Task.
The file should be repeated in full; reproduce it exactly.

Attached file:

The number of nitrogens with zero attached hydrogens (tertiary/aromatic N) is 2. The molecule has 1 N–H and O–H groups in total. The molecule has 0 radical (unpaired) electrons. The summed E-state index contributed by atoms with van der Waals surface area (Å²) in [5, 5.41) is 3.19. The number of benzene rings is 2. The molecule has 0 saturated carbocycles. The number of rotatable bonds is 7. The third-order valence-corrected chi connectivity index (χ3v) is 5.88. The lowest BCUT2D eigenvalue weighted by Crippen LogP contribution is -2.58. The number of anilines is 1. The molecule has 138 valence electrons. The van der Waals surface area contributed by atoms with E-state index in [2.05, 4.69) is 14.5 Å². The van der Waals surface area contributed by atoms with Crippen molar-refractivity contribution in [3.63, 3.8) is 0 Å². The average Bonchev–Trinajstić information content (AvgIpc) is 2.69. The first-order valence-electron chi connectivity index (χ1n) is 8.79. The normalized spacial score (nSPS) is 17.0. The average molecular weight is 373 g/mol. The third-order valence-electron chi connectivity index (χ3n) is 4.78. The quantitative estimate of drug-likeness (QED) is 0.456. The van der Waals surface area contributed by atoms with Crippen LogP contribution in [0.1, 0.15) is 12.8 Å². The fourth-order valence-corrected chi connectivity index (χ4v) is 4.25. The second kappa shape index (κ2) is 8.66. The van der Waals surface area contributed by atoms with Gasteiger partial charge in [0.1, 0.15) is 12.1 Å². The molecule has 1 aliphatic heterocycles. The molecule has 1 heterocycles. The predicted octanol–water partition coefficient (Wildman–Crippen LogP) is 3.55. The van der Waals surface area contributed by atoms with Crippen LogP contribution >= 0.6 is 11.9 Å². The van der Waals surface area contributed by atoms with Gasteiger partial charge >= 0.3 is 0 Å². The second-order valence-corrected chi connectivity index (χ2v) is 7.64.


The number of nitrogens with zero attached hydrogens (tertiary/aromatic N) is 2. The molecule has 1 N–H and O–H groups in total. The molecule has 0 radical (unpaired) electrons. The summed E-state index contributed by atoms with van der Waals surface area (Å²) in [5, 5.41) is 3.19. The number of benzene rings is 2. The molecule has 0 saturated carbocycles. The number of rotatable bonds is 7. The third-order valence-corrected chi connectivity index (χ3v) is 5.88. The lowest BCUT2D eigenvalue weighted by Crippen LogP contribution is -2.58. The number of anilines is 1. The molecule has 138 valence electrons. The van der Waals surface area contributed by atoms with E-state index in [2.05, 4.69) is 14.5 Å². The van der Waals surface area contributed by atoms with Crippen molar-refractivity contribution in [3.63, 3.8) is 0 Å². The average Bonchev–Trinajstić information content (AvgIpc) is 2.69. The first-order valence-electron chi connectivity index (χ1n) is 8.79. The normalized spacial score (nSPS) is 17.0. The average molecular weight is 373 g/mol. The third-order valence-electron chi connectivity index (χ3n) is 4.78. The quantitative estimate of drug-likeness (QED) is 0.456. The van der Waals surface area contributed by atoms with Crippen LogP contribution in [0.1, 0.15) is 12.8 Å². The fourth-order valence-corrected chi connectivity index (χ4v) is 4.25. The second kappa shape index (κ2) is 8.66. The van der Waals surface area contributed by atoms with Gasteiger partial charge in [0.1, 0.15) is 12.1 Å². The molecule has 1 aliphatic heterocycles. The molecule has 1 heterocycles. The predicted octanol–water partition coefficient (Wildman–Crippen LogP) is 3.55. The van der Waals surface area contributed by atoms with Crippen LogP contribution >= 0.6 is 11.9 Å². The van der Waals surface area contributed by atoms with Gasteiger partial charge >= 0.3 is 0 Å². The second-order valence-corrected chi connectivity index (χ2v) is 7.64.